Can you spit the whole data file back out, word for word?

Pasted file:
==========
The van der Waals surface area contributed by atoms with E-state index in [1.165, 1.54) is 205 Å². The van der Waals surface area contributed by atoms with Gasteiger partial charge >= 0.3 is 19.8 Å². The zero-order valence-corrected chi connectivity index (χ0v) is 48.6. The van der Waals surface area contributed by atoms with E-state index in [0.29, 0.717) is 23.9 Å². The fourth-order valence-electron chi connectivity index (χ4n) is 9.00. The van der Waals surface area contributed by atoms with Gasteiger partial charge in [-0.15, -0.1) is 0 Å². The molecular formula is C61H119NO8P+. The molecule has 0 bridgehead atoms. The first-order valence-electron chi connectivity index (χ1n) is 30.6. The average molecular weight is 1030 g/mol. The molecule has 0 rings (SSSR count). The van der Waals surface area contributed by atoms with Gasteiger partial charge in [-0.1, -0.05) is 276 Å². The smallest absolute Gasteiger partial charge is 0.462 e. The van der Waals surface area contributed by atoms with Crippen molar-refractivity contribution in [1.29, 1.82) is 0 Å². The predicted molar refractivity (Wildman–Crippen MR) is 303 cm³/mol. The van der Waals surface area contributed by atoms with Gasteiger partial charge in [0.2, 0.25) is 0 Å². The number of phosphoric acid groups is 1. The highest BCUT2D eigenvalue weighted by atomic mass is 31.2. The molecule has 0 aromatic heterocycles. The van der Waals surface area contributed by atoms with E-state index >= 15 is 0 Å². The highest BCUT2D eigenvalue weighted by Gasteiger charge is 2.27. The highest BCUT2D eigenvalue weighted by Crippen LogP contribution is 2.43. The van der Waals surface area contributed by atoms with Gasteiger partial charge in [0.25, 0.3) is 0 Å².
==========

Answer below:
The van der Waals surface area contributed by atoms with E-state index in [1.165, 1.54) is 205 Å². The van der Waals surface area contributed by atoms with Gasteiger partial charge >= 0.3 is 19.8 Å². The zero-order valence-corrected chi connectivity index (χ0v) is 48.6. The van der Waals surface area contributed by atoms with E-state index in [0.29, 0.717) is 23.9 Å². The fourth-order valence-electron chi connectivity index (χ4n) is 9.00. The van der Waals surface area contributed by atoms with Gasteiger partial charge in [-0.15, -0.1) is 0 Å². The molecular formula is C61H119NO8P+. The molecule has 0 bridgehead atoms. The first-order valence-electron chi connectivity index (χ1n) is 30.6. The average molecular weight is 1030 g/mol. The molecule has 0 rings (SSSR count). The van der Waals surface area contributed by atoms with Gasteiger partial charge in [-0.1, -0.05) is 276 Å². The smallest absolute Gasteiger partial charge is 0.462 e. The van der Waals surface area contributed by atoms with Crippen molar-refractivity contribution in [1.29, 1.82) is 0 Å². The predicted molar refractivity (Wildman–Crippen MR) is 303 cm³/mol. The van der Waals surface area contributed by atoms with Gasteiger partial charge in [0.2, 0.25) is 0 Å². The number of phosphoric acid groups is 1. The highest BCUT2D eigenvalue weighted by atomic mass is 31.2. The molecule has 0 aromatic heterocycles. The van der Waals surface area contributed by atoms with E-state index >= 15 is 0 Å². The highest BCUT2D eigenvalue weighted by Gasteiger charge is 2.27. The highest BCUT2D eigenvalue weighted by Crippen LogP contribution is 2.43. The van der Waals surface area contributed by atoms with Gasteiger partial charge in [0.25, 0.3) is 0 Å².